The Delahayes are very different propositions. Elegant and ornate, these magnificent 1930s cars were the epitome of decadence, which showed through their lavish but sensual body forms and incredible detailing and brightwork. In the 1930s, Delahaye was enjoying success, thanks in part to racing initiatives which helped sell the cars and a fledgling truck business. The company commissioned well-known designers such as Figoni et Falaschi, Saoutchik and Chapron.
Many of the cars on show at the Pebble Beach Golf Links were designed by Henri Chapron, who later turned his hand to create convertible variants of the Citroen DS. One of the final nominees for Best in Show was a 1938 Delahaye 165 Figoni & Falaschi Cabriolet owned by the Robert M. Lee Automobile Collection of Sparks, Nevada.
The judging process at the Pebble Beach Concours d’Elegance is two-fold: Class Judges focus primarily on originality and authenticity, while Honorary Judges direct their attention to design, styling and elegance. The list of Honorary judges reads like a who’s who in the industry, and includes Nissan design boss Shiro Nakamura; Ford design VP Moray Callum; Hyundai North America’s chief designer Chris Chapman; Mazda MX-5 designer Tom Matano; Art Center College of Design’s Stuart Reed; former GM design VP Wayne Cherry; president of Toyota’s Calty studio Kevin Hunter; former Chrysler design VP Tom Gale; Honda’s US design director Dave Marek, and many more.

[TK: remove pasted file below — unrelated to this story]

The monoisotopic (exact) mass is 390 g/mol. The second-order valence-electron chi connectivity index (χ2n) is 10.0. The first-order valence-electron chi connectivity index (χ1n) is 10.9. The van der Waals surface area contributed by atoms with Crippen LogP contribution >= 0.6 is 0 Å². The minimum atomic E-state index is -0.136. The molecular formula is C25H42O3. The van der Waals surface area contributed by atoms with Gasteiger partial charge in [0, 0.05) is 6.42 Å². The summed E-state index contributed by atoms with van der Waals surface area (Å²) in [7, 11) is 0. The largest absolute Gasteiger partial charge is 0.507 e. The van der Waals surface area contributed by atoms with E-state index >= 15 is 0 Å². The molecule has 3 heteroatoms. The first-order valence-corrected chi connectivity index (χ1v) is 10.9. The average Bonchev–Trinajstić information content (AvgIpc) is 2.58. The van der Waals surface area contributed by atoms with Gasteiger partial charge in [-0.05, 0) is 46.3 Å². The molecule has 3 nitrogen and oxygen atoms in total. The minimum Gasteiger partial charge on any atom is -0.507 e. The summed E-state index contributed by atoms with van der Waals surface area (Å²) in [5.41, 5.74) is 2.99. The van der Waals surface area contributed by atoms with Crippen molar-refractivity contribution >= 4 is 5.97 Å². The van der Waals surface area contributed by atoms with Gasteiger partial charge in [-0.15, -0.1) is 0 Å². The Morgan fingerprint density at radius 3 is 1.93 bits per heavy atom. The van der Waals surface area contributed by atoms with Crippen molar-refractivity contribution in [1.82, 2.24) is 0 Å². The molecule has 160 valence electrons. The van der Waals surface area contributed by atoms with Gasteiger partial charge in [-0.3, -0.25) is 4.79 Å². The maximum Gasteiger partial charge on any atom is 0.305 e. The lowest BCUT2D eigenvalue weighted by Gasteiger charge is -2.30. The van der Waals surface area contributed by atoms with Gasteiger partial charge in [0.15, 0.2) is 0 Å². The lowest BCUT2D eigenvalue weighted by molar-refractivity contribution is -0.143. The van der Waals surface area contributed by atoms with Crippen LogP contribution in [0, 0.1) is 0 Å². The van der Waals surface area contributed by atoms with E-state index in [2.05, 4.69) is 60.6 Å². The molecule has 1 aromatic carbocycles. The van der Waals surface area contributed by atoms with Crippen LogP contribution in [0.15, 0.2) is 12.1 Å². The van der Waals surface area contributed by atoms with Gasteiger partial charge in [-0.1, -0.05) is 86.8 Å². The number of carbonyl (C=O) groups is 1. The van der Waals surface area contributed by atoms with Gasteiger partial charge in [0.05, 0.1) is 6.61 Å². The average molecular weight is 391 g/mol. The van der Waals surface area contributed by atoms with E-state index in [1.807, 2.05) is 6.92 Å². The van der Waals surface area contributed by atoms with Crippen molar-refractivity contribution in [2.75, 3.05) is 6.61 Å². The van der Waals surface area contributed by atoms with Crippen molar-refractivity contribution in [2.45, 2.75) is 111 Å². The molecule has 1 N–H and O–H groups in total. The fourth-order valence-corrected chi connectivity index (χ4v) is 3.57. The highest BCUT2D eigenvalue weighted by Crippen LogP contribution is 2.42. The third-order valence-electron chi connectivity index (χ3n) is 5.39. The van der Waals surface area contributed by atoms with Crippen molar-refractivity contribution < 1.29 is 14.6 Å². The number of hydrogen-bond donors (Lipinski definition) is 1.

The Best in Show award was bestowed upon a gorgeous 1936 Lancia Astura Pininfarina Cabriolet owned by first-time entrant Richard Mattei from Phoenix, Arizona. The car won its class before competing for Best of Show, and it was also named the Gwenn Graham Most Elegant Convertible.
Once owned by Eric Clapton, Mattei purchased the Lancia from Italian carrozzeria Pininfarina’s collection, where it had been stored for decades. He spent six years meticulously restoring it to the show winner it has become. Looking lithe and elegant as it crossed the podium — its bright chrome trim flowing the length of the bodywork — the car is well deserving of the illustrious Best in Show honor; it’s a stunning piece of visual sculpture with detailing that oozes sophistication.
The 67th Pebble Beach Concours will take place on August 20, 2017 and will feature Isotta Fraschini, Lincoln Centennial and American Dream Cars of the 1960s.